Grasiela Porfirio, 1) Wildlife Research Unit, Biology Department,University of Aveiro (Campus de Santiago, 3810- 193 Aveiro, Portugal); 2) Programa de Pós-Graduação em Ciências Ambientais e Sustentabilidade Agropecuária, Universidade Católica Dom Bosco, Campo Grande MS, Brazil; e-mail:
Vania C. Foster, Ecology and Conservation Post-Graduate Program, Federal University of Mato Grosso do Sul (Cidade Universitária, Pioneiros, Cep 79070-900, Campo Grande, Brazil); e-mail:
Pedro Sarmento, Wildlife Research Unit, Biology Department, University of Aveiro (Campus de Santiago, 3810- 193 Aveiro, Portugal); e-mail:
Carlos Fonseca, Wildlife Research Unit, Biology Department, University of Aveiro (Campus de Santiago, 3810- 193 Aveiro, Portugal); e-mail:

Reference to article

Porfirio G., Foster V.C., Sarmento P., Fonseca C. 2018. Camera traps as a tool for Carnivore conservation in a mosaic of Protected Areas in the Pantanal wetlands, Brazil. Nature Conservation Research 3(2): 57–67. DOI: 10.24189/ncr.2018.035

Section Resarch articles

Although known globally for its biodiversity, only around 5% of the Brazilian Pantanal is protected. The Network for Protection and Conservation of Amolar Mountain Ridge is an informal initiative that legally protects over 2000 km2 of the Pantanal biome. Several camera-trapping surveys were carried out at Amolar Mountain Ridge from August 2011 to September 2013 in order to increase our knowledge of the species occurrence and its ecological requirements. The aims of this study were : 1) to inventory the carnivore species occurring within this network of protected areas; 2) to describe their activity patterns and 3) to discuss threats for those species' conservation in the region. We used the Kernel density method to describe the species' activity patterns. We obtained 764 records (from 12703 camera-days) of eight carnivores, including endangered species in Brazil, such as the jaguar (Panthera onca), puma (Puma concolor), and ocelot (Leopardus pardalis), that were among the most frequently recorded by camera traps. The other species detected were the South America coati (Nasua nasua), the tayra (Eira barbara), the crab-eating raccoon (Procyon cancrivorus) and the jaguarundi (Puma yagouaroundi). We provided information on activity patterns of the jaguar and puma, which exhibited cathemeral activity patterns, on the ocelot and crab-eating fox, which were mostly nocturnal, and on the Southern coati and jaguarundi, which were diurnal. Scansorial and species that occur naturally in low densities as the tayra and the crab-eating raccoon were difficult to be detected with the used camera trapping setting. However, due to the natural characteristics of the study area, camera trapping is among the most appropriate tools for providing data about carnivores and their prey. This information is essential to delineate conservation plans for Amolar Mountain Ridge.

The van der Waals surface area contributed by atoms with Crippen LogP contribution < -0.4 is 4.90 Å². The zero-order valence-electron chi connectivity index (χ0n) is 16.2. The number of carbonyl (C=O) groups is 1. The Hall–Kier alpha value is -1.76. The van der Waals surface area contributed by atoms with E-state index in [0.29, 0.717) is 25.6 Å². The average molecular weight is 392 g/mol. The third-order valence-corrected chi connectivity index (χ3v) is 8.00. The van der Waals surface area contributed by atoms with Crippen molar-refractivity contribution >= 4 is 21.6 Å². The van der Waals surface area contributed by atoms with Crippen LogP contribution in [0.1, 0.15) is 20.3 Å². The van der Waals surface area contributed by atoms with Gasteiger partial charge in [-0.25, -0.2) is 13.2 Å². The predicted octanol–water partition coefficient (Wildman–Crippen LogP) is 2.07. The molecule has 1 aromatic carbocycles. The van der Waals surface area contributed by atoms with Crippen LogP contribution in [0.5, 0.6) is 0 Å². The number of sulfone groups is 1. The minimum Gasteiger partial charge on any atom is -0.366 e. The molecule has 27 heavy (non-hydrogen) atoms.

activity patterns, camera trapping, carnivores, conservation biology, species inventory

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Received: 26.01.2018

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